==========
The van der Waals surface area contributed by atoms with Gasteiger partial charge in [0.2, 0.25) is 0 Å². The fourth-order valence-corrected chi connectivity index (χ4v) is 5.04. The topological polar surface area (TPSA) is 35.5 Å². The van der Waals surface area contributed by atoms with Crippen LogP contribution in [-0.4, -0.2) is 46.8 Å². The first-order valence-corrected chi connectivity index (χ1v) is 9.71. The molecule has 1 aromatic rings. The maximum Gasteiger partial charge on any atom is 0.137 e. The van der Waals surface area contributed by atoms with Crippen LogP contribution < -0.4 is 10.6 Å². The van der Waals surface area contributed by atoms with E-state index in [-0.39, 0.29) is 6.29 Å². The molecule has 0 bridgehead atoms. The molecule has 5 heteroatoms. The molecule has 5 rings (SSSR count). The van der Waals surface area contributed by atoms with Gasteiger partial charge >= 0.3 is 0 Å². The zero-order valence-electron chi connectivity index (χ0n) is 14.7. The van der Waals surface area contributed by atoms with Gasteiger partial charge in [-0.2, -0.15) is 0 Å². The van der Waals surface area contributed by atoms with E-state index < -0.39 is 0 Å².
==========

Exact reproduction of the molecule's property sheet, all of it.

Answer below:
The van der Waals surface area contributed by atoms with Gasteiger partial charge in [0.2, 0.25) is 0 Å². The fourth-order valence-corrected chi connectivity index (χ4v) is 5.04. The topological polar surface area (TPSA) is 35.5 Å². The van der Waals surface area contributed by atoms with Crippen LogP contribution in [-0.4, -0.2) is 46.8 Å². The first-order valence-corrected chi connectivity index (χ1v) is 9.71. The molecule has 1 aromatic rings. The maximum Gasteiger partial charge on any atom is 0.137 e. The van der Waals surface area contributed by atoms with Crippen LogP contribution < -0.4 is 10.6 Å². The van der Waals surface area contributed by atoms with E-state index in [-0.39, 0.29) is 6.29 Å². The molecule has 0 bridgehead atoms. The molecule has 5 heteroatoms. The molecule has 5 rings (SSSR count). The van der Waals surface area contributed by atoms with Gasteiger partial charge >= 0.3 is 0 Å². The zero-order valence-electron chi connectivity index (χ0n) is 14.7. The van der Waals surface area contributed by atoms with Gasteiger partial charge in [-0.2, -0.15) is 0 Å². The van der Waals surface area contributed by atoms with E-state index < -0.39 is 0 Å².